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Cameroon appeals for blood after deadly train crash

BBC African News
Scene of Cameroon's deadly train crash
Scene of Cameroon's deadly train crash

Officials in Cameroon have called on the public to donate blood to assist with the treatment of 600 wounded people.

The 600 people sustained serious wounds as a result of a deadly train crash that occurred Friday, October 21, 2016 in that country.

Eleven more bodies were recovered Sunday, taking the death toll to 80.

One high-profile donor was France's Ambassador to Cameroon who donated blood and urged others to follow suit.

The passenger train was travelling from the Cameroonian Capital, Yaounde, to the port city of Douala when carriages flipped over at high speed.

President Paul Biya told State TV that the victims' medical costs would be paid for by the state.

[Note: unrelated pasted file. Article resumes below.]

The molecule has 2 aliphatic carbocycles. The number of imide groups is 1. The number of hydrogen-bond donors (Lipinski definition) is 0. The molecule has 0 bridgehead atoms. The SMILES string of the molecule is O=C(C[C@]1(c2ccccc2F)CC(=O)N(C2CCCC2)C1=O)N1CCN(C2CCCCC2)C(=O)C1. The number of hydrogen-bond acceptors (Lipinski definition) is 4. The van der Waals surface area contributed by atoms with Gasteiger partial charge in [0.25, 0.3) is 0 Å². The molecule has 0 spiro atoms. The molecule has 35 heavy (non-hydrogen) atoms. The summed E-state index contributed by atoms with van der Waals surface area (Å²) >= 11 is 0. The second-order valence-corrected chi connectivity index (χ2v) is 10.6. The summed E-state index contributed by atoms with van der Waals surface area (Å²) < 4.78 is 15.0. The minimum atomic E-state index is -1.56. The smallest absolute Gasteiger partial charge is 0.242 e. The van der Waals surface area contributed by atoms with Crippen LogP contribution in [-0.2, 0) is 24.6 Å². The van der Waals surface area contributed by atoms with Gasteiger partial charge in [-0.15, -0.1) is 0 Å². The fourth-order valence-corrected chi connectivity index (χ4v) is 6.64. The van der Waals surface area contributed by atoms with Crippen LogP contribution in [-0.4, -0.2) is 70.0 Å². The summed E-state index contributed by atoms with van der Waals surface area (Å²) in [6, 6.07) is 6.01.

He said an "in-depth inquiry" into the causes of the accident had been or-dered.

A day of mourning is being observed in the country with flags flying at half-mast, BBC Richard Onanena in Yaounde says.

Efforts are still underway at Yaoundé’s central hospital to identify some of the dead, our correspondent adds.

The wounded are being treated in hospitals in both Yaounde and Douala, the two main Cameroonian cities.

To cope with the emergency, at least 20,000 sachets of blood are needed, which officials hope to secure through the appeal.

"This is unprecedented and it came suddenly. Treating the wounded involves a considerable number of physicians," Vice-Chairman of the National Order of Physicians, Tetani Ekwe, told BBC Afrique.

"We can't afford to pay for the blood we need, so citizens have to donate their blood," Mr Ekwe added.

The National Order of Physicians has called on all medical professionals to go and offer their help at the hospitals, where the wounded have been taken.



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